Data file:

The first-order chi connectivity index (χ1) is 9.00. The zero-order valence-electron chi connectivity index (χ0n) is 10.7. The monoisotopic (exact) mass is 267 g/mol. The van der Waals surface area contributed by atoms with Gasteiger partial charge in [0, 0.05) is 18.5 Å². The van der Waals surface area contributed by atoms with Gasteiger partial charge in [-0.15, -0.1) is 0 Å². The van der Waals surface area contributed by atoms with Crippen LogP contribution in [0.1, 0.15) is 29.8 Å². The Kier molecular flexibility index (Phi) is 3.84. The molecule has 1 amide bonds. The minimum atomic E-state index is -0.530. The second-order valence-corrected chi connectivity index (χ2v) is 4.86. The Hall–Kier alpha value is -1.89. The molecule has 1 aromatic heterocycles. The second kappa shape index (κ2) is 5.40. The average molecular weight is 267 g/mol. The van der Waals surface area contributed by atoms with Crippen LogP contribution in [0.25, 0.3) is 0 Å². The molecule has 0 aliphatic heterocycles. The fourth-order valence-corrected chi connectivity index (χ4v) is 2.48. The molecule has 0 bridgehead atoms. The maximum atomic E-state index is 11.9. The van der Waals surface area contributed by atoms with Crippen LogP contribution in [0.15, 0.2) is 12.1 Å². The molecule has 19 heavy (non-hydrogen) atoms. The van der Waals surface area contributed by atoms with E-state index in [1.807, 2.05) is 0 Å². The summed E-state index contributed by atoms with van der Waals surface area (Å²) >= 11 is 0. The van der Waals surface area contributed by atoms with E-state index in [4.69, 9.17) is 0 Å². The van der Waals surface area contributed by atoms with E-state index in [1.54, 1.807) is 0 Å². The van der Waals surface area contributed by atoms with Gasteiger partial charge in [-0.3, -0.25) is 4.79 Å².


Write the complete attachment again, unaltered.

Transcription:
The first-order chi connectivity index (χ1) is 9.00. The zero-order valence-electron chi connectivity index (χ0n) is 10.7. The monoisotopic (exact) mass is 267 g/mol. The van der Waals surface area contributed by atoms with Gasteiger partial charge in [0, 0.05) is 18.5 Å². The van der Waals surface area contributed by atoms with Gasteiger partial charge in [-0.15, -0.1) is 0 Å². The van der Waals surface area contributed by atoms with Crippen LogP contribution in [0.1, 0.15) is 29.8 Å². The Kier molecular flexibility index (Phi) is 3.84. The molecule has 1 amide bonds. The minimum atomic E-state index is -0.530. The second-order valence-corrected chi connectivity index (χ2v) is 4.86. The Hall–Kier alpha value is -1.89. The molecule has 1 aromatic heterocycles. The second kappa shape index (κ2) is 5.40. The average molecular weight is 267 g/mol. The van der Waals surface area contributed by atoms with Crippen LogP contribution in [0.25, 0.3) is 0 Å². The molecule has 0 aliphatic heterocycles. The fourth-order valence-corrected chi connectivity index (χ4v) is 2.48. The molecule has 0 bridgehead atoms. The maximum atomic E-state index is 11.9. The van der Waals surface area contributed by atoms with Crippen LogP contribution in [0.15, 0.2) is 12.1 Å². The molecule has 19 heavy (non-hydrogen) atoms. The van der Waals surface area contributed by atoms with E-state index in [1.807, 2.05) is 0 Å². The summed E-state index contributed by atoms with van der Waals surface area (Å²) >= 11 is 0. The van der Waals surface area contributed by atoms with E-state index in [4.69, 9.17) is 0 Å². The van der Waals surface area contributed by atoms with E-state index in [1.54, 1.807) is 0 Å². The van der Waals surface area contributed by atoms with Gasteiger partial charge in [-0.3, -0.25) is 4.79 Å².